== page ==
In 2016, the Honduran environmental activist Berta Cáceres was killed trying to protect her ancestral lands against the Agua Zarca hydroelectric project, bankrolled by European financial institutions.

The killing provoked international condemnation. Last year, the European Union proposed a law that could stop companies profiting from projects linked to the repression and murder of environmental defenders. However, European countries are backing a version of the law that would let investors off the hook and allow them to keep funding developments that communities strongly oppose, like Agua Zarca.

Approved after the 2009 coup d’état in Honduras, the Agua Zarca dam was part of a series of environmentally destructive megaprojects that would affect indigenous groups. The Honduran government authorized the dam without consulting the Lenca community, who opposed the project as it infringes on a sacred river. Climate Diplomacy reports that the dam also threatened to drain local water supply, damage the environment and destroy local communities’ livelihoods.

European investors backed the project despite a well-documented murder connected to it, which had led others to pull out. It was initially financed by the International Finance Corporation (IFC) and carried out jointly by the Honduran Company Desarrollos Energéticos SA (DESA) and Sinohydro, a Chinese state-owned company and the world’s largest dam developer. The project came to a halt in 2013 after Tomás García, an indigenous community organiser, was shot at a peaceful demonstration against the dam.

The IFC and Sinohydro cut their funding, with the latter citing “serious interest conflicts […] which were treated as unpredictable and uncontrollable.” International media outlets and civil society organisations also documented and denounced state repression and violence following Tomás García’s murder.

The Dutch development bank FMO and the Finnish investor Finnfund decided to finance the construction of the dam in 2014 despite this evidence, and a direct plea by Berta Cáceres and the organisation she led, the Civic Council of Popular and Indigenous Organizations (COPINH), not to do so. Violence continued, including vicious machete attacks against the members of the Lenca community that fractured the skull of 12-year-old Paolo.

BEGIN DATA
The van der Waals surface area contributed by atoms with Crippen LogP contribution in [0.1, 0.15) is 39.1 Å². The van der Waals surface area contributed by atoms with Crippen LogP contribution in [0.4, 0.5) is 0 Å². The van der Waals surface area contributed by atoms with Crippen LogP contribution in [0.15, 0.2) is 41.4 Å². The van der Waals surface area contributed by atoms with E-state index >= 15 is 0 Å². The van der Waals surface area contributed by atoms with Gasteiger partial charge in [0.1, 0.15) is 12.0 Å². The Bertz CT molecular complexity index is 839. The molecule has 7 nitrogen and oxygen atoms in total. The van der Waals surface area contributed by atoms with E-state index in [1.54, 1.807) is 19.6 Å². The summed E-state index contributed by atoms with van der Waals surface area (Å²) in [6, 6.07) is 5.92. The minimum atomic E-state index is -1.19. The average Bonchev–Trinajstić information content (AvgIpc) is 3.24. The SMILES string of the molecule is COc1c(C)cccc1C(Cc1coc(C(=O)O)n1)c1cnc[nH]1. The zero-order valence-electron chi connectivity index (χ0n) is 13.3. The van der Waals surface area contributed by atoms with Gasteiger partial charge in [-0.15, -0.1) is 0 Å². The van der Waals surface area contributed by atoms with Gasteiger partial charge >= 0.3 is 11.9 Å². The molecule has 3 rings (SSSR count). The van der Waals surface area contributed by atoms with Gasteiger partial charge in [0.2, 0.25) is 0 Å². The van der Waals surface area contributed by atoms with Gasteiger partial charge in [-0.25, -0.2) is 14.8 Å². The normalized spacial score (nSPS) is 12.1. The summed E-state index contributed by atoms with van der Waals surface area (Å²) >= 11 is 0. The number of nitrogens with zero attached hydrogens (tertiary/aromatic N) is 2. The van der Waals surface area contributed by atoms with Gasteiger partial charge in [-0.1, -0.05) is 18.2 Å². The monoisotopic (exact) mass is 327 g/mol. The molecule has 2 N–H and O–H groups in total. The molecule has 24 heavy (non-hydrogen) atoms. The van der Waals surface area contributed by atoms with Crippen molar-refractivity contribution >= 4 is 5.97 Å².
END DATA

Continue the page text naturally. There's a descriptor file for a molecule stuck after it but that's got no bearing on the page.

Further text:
Prolonged aggression against the Lenca community culminated in the assassination of Berta in her home in La Esperanza on the night of March 2nd, 2016. The murder sparked global outrage. In 2022, Roberto David Castillo, the CEO of DESA, was sentenced to 22.5 years imprisonment for planning and ordering the assassination.

FMO and Finnfund only suspended loans to the Agua Zarca project once another activist, Nelson García, was murdered twelve days later. FMO commissioned a report that appeared to downplay state repression and DESA’s involvement in the reprisals while highlighting intra-community tensions and emphasising the project’s benefits for the community. They finally withdrew their funding and exited the project in 2017. However, on their way out, they reportedly forgave the loan, gifting the dam effort over US $6.1 million.  Both companies stated that they “had to give up the repayments on their loans and the interest on those loans in order to reach an Exit,” The Intercept reports. 

After Berta Cáceres and Nelson García’s murders, FMO and FinnFund told the Guardian that they “intend[ed] to exit as soon as possible. However, project financing being a complicated field, many aspects and issues ha[d] to be cleared from contractual and responsibility perspectives.”

A chance for change

Despite such cases – which highlight investors’ role in financing harmful projects - EU countries agreed to let the financial sector off the hook from mandatory environmental and human rights due diligence obligations in a December 2022 political agreement.  

This means that the world’s biggest investors - such as BlackRock, who manage $10 trillion in assets - would not face any additional due diligence obligations. If this version of the law were to pass, egregious human rights and environmental abuses like Berta Cáceres’ murder could continue happening.

Her killing is far from an isolated case. Global Witness has reported at least 1,733 land and environmental defender murders in the past decade. 2023 has already seen two more: Honduran defenders Aly Dominguez and Jairo Bonilla were killed after they tirelessly organized resistance against an open-air iron oxide mine in the village of Guapinol.

If Members of the European Parliament do not back a stronger version of the law and ensure that financial institutions are held accountable for the projects they finance, injustice and violence will persist.

In a letter to European Commissioners Reynders and Breton, Berta Zúñiga Cáceres, Berta Cáceres’ daughter and the General Coordinator of COPINH, emphasised her community’s conviction that including the financial sector in the law would have prevented the Agua Zarca project and the violence it generated from taking place.

Tomorrow, the European Parliament can vote to ensure a new due diligence law includes the financial sector. It has the chance to ensure people and the planet are protected over profits. It should take it.


  • Maximilian Jung